Patricia Nguyen is an artist, educator, and scholar who was born and raised in Chicago, Illinois. As a child of refugees, her performance work is grounded in her family’s stories to critically engage with issues of forced migration, notions of freedom, inherited war trauma, memory, home, and healing. In her practice as a performance artist, she works creating durational performances and devised theater pieces that bring together oral histories of Vietnamese/American refugees through poetry and labor intensive movements while working with a juxtaposition between natural and fabricated materials (such as water, soil, fish sauce, fabric, and plastics). Her work in installation art seeks to play with the tactile and sensorial affects of audience witnessing and participation. Presently, she is experimenting with the place of ephemerality in performance and installation, asking, “how can we archive an experience?” and “where does the body dis/appear in installation art?” She has performed at the Nha San Collective in Vietnam, the Mission Cultural Center in San Francisco, Jane Addams Hull House, Oberlin College, Northwestern University, University of Massachusetts Boston, and Prague Quadrennial. In addition, Patricia has over 10 years experience working in arts education, community development, and human rights in the United States, Brazil, Philippines, and Vietnam. She has facilitated trainings and workshops with The Fulbright Program, U.S. Embassy in Vietnam, Jane Addams Hull House, Social Workers Association in Vietnam, and Asian Human Services on issues ranging from mental health, youth empowerment, and language access. Patricia is also a Ph.D. candidate in Performance Studies at Northwestern University and a Paul and Daisy Soros Fellow for New Americans.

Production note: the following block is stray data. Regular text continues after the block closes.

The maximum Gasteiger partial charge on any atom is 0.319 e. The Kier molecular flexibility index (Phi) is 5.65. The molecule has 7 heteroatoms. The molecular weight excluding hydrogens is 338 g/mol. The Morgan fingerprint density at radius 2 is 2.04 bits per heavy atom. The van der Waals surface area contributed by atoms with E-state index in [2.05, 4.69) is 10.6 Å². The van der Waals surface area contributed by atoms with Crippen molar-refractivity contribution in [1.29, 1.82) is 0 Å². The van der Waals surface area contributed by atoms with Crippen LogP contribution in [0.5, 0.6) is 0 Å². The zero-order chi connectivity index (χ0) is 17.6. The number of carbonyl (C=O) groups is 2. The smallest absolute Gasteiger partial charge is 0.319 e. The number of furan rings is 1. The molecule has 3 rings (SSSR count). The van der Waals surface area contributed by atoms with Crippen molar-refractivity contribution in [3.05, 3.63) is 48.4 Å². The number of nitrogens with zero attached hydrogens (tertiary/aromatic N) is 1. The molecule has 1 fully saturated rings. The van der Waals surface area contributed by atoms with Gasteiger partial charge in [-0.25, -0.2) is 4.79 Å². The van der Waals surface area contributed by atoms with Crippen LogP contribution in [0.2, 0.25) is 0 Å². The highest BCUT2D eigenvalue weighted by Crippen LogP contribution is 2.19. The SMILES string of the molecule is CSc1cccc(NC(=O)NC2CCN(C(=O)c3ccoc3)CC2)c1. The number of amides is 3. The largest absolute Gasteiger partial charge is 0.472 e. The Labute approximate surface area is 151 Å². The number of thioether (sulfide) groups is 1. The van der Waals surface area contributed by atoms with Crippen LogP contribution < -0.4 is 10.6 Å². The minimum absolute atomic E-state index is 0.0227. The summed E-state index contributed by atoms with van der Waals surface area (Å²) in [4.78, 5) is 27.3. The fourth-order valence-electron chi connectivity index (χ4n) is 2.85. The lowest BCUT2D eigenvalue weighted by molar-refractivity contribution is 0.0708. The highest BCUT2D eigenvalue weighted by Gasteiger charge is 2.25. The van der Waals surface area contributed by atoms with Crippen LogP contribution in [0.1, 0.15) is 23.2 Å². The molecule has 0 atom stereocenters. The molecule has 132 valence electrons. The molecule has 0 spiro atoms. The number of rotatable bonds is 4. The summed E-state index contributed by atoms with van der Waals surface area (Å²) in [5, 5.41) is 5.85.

Haydee Souffrant is a Chicago-based multimedia artist crafting work through storytelling, lyrical text, movement and visual/performance art to document the legacies of trauma one inherits throughout cultural, familial, and societal generations. Bridging together narratives of mental health + wellness within black and brown communities, Haydee’s work seeks to stimulate conversations on how do communities maintain survival in sharing stories of struggle and resistance alongside alternative healing practices. Studying West African dance forms with the Dance Diaspora Dance Theater Ensemble of Oberlin College, Haydee’s literary and visual work has been featured in numerous online literary publications, Oberlin College, The Whitney Museum, and other venues in and around Chicagoland. Haydee is a graduate of Oberlin College, and a matriculating Interdisciplinary Arts + Media graduate student at Columbia College Chicago with her work focusing on the intersections of storytelling, mental health, legacies of trauma + healing across communities of color.